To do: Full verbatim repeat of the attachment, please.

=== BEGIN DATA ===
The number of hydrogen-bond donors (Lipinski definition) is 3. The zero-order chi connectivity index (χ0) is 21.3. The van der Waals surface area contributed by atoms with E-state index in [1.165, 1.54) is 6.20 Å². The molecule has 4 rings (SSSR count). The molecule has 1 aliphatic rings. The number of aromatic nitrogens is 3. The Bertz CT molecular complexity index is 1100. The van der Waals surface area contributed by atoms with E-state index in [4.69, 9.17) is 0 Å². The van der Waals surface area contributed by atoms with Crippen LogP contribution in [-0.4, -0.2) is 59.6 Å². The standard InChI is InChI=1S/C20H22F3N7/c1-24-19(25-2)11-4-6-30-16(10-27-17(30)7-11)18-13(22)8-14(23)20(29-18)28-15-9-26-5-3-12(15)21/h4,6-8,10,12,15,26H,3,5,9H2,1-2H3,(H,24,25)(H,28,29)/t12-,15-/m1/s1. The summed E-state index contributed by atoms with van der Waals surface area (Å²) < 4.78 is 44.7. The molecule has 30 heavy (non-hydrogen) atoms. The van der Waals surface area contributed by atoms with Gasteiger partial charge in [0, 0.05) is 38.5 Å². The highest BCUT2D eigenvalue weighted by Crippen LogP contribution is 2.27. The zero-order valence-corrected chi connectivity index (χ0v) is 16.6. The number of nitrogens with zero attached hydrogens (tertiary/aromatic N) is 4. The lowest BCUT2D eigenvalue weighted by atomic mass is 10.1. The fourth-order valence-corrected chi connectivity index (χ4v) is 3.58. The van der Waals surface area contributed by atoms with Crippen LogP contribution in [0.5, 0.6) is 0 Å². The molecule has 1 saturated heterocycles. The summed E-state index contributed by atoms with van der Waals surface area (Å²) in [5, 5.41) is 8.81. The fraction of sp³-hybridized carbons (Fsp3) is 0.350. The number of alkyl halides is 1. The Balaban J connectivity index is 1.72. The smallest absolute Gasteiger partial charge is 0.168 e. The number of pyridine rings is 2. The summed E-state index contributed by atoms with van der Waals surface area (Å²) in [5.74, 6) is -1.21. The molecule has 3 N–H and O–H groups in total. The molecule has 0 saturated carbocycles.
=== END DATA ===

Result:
The number of hydrogen-bond donors (Lipinski definition) is 3. The zero-order chi connectivity index (χ0) is 21.3. The van der Waals surface area contributed by atoms with E-state index in [1.165, 1.54) is 6.20 Å². The molecule has 4 rings (SSSR count). The molecule has 1 aliphatic rings. The number of aromatic nitrogens is 3. The Bertz CT molecular complexity index is 1100. The van der Waals surface area contributed by atoms with E-state index in [4.69, 9.17) is 0 Å². The van der Waals surface area contributed by atoms with Crippen LogP contribution in [-0.4, -0.2) is 59.6 Å². The standard InChI is InChI=1S/C20H22F3N7/c1-24-19(25-2)11-4-6-30-16(10-27-17(30)7-11)18-13(22)8-14(23)20(29-18)28-15-9-26-5-3-12(15)21/h4,6-8,10,12,15,26H,3,5,9H2,1-2H3,(H,24,25)(H,28,29)/t12-,15-/m1/s1. The summed E-state index contributed by atoms with van der Waals surface area (Å²) < 4.78 is 44.7. The molecule has 30 heavy (non-hydrogen) atoms. The van der Waals surface area contributed by atoms with Gasteiger partial charge in [0, 0.05) is 38.5 Å². The highest BCUT2D eigenvalue weighted by Crippen LogP contribution is 2.27. The zero-order valence-corrected chi connectivity index (χ0v) is 16.6. The number of nitrogens with zero attached hydrogens (tertiary/aromatic N) is 4. The lowest BCUT2D eigenvalue weighted by atomic mass is 10.1. The fourth-order valence-corrected chi connectivity index (χ4v) is 3.58. The van der Waals surface area contributed by atoms with Crippen LogP contribution in [0.5, 0.6) is 0 Å². The molecule has 1 saturated heterocycles. The summed E-state index contributed by atoms with van der Waals surface area (Å²) in [5, 5.41) is 8.81. The fraction of sp³-hybridized carbons (Fsp3) is 0.350. The number of alkyl halides is 1. The Balaban J connectivity index is 1.72. The smallest absolute Gasteiger partial charge is 0.168 e. The number of pyridine rings is 2. The summed E-state index contributed by atoms with van der Waals surface area (Å²) in [5.74, 6) is -1.21. The molecule has 3 N–H and O–H groups in total. The molecule has 0 saturated carbocycles.